Open statement from Nobel Peace Prize Laureates supporting Global Climate Strike
There is a perception that with age comes wisdom, and yet, when it comes to confronting the greatest crisis facing humanity today, it is the young people who are bringing the moral clarity and sense of urgency that is so desperately needed.
We have known about the climate crisis for decades. Yet, year after year, we have failed to begin the transition to the safe, clean and renewable energy that must power this century. Instead, our leaders have insisted on expanding into more oil, gas and coal with no meaningful plan for bringing our dependence on these planet-damaging fuel sources to an end.
The Intergovernmental Panel on Climate Change states that we have little over a decade to transform our energy systems. Some recent studies suggest it is even less. Everywhere we turn there are signs of catastrophe: the Amazon in flames, a million plant and animal species at risk of extinction, lives and livelihoods lost in unprecedented droughts, floods, and heatwaves – and the tragic conflict that often follows.
Our words, demands, and letters seem unlikely to change the world. But the momentum of the youth climate strike can. We have largely failed as the guardians of the planet. And while we are deeply disappointed to have come to this, we are enormously thankful that our generation of leaders has met its match in the faces of our children and grandchildren.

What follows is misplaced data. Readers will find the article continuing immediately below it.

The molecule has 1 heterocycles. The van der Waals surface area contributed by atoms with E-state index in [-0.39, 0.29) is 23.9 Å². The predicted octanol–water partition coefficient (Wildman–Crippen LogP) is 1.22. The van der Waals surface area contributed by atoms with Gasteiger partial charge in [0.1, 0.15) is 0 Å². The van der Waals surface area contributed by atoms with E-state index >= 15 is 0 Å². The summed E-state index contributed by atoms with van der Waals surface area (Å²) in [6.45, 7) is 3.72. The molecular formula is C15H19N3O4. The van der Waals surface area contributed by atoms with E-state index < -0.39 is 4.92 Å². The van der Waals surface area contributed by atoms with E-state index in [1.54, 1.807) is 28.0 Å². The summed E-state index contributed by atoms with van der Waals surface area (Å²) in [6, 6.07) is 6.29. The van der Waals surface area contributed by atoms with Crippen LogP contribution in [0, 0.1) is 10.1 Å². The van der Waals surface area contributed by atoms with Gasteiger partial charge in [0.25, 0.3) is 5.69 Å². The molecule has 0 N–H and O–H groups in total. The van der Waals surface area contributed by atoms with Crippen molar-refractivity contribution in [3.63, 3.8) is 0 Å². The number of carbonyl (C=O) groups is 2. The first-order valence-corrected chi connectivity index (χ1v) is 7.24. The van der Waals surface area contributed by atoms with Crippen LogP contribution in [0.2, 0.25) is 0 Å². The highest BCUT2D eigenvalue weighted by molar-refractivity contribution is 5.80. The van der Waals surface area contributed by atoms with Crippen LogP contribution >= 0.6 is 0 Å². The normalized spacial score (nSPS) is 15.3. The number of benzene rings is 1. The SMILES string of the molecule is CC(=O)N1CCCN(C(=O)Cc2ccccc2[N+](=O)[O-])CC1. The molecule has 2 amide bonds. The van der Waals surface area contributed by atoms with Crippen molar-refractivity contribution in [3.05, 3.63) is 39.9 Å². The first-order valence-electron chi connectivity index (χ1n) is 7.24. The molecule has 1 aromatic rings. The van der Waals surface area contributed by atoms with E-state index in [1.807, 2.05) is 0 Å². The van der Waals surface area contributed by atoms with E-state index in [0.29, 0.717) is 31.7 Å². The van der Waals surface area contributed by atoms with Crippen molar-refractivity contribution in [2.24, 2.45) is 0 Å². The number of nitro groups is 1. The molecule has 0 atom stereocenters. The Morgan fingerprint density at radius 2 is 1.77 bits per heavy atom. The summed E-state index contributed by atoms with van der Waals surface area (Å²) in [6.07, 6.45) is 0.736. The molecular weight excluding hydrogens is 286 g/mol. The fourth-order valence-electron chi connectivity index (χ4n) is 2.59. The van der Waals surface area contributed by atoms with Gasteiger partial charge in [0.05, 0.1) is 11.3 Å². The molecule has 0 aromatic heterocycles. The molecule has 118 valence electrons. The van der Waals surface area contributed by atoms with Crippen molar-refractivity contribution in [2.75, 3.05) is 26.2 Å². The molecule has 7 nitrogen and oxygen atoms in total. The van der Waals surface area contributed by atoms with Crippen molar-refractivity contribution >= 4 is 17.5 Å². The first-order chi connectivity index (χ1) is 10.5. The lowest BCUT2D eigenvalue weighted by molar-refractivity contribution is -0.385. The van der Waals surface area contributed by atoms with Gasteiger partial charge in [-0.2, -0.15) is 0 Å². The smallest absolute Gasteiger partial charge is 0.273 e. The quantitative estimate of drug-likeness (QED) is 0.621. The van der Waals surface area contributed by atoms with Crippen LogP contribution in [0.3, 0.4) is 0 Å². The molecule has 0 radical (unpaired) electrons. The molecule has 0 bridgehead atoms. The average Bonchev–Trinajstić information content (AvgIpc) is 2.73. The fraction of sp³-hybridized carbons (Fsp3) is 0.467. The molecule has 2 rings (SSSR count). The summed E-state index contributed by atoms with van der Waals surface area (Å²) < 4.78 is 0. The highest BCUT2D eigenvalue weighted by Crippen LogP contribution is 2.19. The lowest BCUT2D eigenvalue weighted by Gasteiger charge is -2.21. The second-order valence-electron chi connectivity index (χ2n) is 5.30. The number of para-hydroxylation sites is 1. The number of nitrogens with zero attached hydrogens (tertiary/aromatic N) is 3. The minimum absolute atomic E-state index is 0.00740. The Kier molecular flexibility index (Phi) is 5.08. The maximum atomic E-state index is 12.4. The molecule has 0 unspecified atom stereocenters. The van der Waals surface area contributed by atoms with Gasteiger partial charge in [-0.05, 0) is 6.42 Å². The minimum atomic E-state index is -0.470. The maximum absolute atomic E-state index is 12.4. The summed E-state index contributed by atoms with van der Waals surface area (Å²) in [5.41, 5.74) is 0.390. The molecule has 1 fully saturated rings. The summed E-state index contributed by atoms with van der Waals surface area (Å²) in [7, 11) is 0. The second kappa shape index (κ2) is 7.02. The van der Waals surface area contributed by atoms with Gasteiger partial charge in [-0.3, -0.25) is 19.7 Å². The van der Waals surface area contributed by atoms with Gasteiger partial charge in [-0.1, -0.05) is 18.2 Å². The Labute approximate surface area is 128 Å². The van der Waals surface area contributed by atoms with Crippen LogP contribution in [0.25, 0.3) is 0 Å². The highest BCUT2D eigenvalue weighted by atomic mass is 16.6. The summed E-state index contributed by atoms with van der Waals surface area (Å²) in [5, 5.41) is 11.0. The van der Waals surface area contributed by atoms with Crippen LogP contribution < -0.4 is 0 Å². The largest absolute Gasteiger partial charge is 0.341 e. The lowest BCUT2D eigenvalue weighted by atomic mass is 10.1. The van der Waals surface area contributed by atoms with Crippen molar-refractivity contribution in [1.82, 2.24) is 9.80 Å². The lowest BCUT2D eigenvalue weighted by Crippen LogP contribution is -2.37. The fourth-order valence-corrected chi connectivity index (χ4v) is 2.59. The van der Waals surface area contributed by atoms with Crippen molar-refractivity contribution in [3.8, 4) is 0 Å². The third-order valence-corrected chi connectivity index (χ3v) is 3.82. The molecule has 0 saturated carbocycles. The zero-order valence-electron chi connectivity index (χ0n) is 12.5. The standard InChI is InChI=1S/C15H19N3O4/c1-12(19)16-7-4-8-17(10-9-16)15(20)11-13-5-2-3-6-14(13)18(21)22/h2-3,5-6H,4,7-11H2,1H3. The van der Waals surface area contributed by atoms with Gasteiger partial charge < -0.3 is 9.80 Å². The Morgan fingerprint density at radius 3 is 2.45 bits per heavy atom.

The time for rhetoric and inadequate action has ended. We no longer have the luxury of small steps in the right direction.
As Nobel Laureates from many disciplines and walks of life, we stand in unwavering solidarity with the Global Climate Strike taking place from September 20 to 27 – and with the countless young people around the world who are courageously demanding action.
We call on world leaders at the United Nations Secretary General’s Global Climate Action Summit to listen, and respond.
We join in the call to end the age of fossil fuels and demand climate justice for everyone.
International Peace Bureau, 1910
International Friends Service Committee, 1947
Amnesty International, 1977
Adolfo Pérez Esquivel, 1980
Lech Wałęsa, 1983
International Physicians for the Prevention of Nuclear War, 1985
Carlos Filipe Ximenes Belo, 1986
Rigoberta Menchu Tum, 1992
Pugwash Conferences on Science and World Affairs, 1995
Jody Williams, 1997
International Campaign to Ban Landmines, 1997
Shirin Ebadi, 2003
Muhammad Yunus, 2006
Leymah Gbowee, 2011
Tawakkol Karman, 2011
Kailash Satyarthi, 2014
International Campaign Against Nuclear War, 2017
Fot. Noah Labinaz / Shutterstock.com.